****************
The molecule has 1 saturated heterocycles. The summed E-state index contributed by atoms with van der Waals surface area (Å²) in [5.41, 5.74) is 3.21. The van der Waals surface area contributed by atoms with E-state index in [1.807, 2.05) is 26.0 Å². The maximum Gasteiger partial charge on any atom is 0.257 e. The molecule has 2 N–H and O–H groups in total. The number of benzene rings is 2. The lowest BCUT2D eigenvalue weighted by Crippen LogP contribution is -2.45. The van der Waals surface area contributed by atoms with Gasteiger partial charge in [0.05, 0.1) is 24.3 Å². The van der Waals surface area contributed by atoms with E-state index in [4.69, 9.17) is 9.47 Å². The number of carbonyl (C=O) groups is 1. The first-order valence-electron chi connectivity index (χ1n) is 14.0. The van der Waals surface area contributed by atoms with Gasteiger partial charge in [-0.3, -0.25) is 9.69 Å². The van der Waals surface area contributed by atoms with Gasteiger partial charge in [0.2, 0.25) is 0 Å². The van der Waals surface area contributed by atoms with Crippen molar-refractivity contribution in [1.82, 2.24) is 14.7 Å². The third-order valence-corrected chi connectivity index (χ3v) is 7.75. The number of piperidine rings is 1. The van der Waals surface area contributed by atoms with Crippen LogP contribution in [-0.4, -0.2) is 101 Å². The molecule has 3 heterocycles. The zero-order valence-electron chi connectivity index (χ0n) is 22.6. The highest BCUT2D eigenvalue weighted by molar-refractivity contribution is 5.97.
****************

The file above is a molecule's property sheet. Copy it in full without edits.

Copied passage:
The molecule has 1 saturated heterocycles. The summed E-state index contributed by atoms with van der Waals surface area (Å²) in [5.41, 5.74) is 3.21. The van der Waals surface area contributed by atoms with E-state index in [1.807, 2.05) is 26.0 Å². The maximum Gasteiger partial charge on any atom is 0.257 e. The molecule has 2 N–H and O–H groups in total. The number of benzene rings is 2. The lowest BCUT2D eigenvalue weighted by Crippen LogP contribution is -2.45. The van der Waals surface area contributed by atoms with Gasteiger partial charge in [0.05, 0.1) is 24.3 Å². The van der Waals surface area contributed by atoms with E-state index in [4.69, 9.17) is 9.47 Å². The number of carbonyl (C=O) groups is 1. The first-order valence-electron chi connectivity index (χ1n) is 14.0. The van der Waals surface area contributed by atoms with Gasteiger partial charge in [-0.3, -0.25) is 9.69 Å². The van der Waals surface area contributed by atoms with Gasteiger partial charge in [0.2, 0.25) is 0 Å². The van der Waals surface area contributed by atoms with Crippen molar-refractivity contribution in [1.82, 2.24) is 14.7 Å². The third-order valence-corrected chi connectivity index (χ3v) is 7.75. The number of piperidine rings is 1. The van der Waals surface area contributed by atoms with Crippen LogP contribution in [-0.4, -0.2) is 101 Å². The molecule has 3 heterocycles. The zero-order valence-electron chi connectivity index (χ0n) is 22.6. The highest BCUT2D eigenvalue weighted by molar-refractivity contribution is 5.97.